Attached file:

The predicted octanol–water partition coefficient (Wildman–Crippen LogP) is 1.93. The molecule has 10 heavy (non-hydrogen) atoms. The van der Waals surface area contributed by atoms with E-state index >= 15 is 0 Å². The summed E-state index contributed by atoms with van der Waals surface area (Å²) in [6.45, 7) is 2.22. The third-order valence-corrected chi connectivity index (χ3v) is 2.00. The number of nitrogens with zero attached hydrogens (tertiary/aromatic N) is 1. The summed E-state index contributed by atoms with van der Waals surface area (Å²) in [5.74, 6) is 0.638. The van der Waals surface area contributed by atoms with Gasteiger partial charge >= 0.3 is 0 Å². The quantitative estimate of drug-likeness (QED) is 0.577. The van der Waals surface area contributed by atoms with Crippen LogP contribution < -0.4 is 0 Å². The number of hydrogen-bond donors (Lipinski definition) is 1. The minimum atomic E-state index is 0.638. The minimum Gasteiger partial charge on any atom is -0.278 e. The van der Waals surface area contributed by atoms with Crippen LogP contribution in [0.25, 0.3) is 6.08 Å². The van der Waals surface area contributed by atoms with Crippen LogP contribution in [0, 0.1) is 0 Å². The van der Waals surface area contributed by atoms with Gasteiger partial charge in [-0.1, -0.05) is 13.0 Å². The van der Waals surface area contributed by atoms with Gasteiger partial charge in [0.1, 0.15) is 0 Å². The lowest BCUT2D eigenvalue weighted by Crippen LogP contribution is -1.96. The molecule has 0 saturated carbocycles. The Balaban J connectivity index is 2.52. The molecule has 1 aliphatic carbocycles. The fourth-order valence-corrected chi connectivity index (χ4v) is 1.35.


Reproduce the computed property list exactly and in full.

The predicted octanol–water partition coefficient (Wildman–Crippen LogP) is 1.93. The molecule has 10 heavy (non-hydrogen) atoms. The van der Waals surface area contributed by atoms with E-state index >= 15 is 0 Å². The summed E-state index contributed by atoms with van der Waals surface area (Å²) in [6.45, 7) is 2.22. The third-order valence-corrected chi connectivity index (χ3v) is 2.00. The number of nitrogens with zero attached hydrogens (tertiary/aromatic N) is 1. The summed E-state index contributed by atoms with van der Waals surface area (Å²) in [5.74, 6) is 0.638. The van der Waals surface area contributed by atoms with Gasteiger partial charge >= 0.3 is 0 Å². The quantitative estimate of drug-likeness (QED) is 0.577. The van der Waals surface area contributed by atoms with Crippen LogP contribution < -0.4 is 0 Å². The number of hydrogen-bond donors (Lipinski definition) is 1. The minimum atomic E-state index is 0.638. The minimum Gasteiger partial charge on any atom is -0.278 e. The van der Waals surface area contributed by atoms with Crippen LogP contribution in [0.25, 0.3) is 6.08 Å². The van der Waals surface area contributed by atoms with Crippen LogP contribution in [0, 0.1) is 0 Å². The van der Waals surface area contributed by atoms with Gasteiger partial charge in [-0.1, -0.05) is 13.0 Å². The van der Waals surface area contributed by atoms with Gasteiger partial charge in [0.1, 0.15) is 0 Å². The lowest BCUT2D eigenvalue weighted by Crippen LogP contribution is -1.96. The molecule has 0 saturated carbocycles. The Balaban J connectivity index is 2.52. The molecule has 1 aliphatic carbocycles. The fourth-order valence-corrected chi connectivity index (χ4v) is 1.35.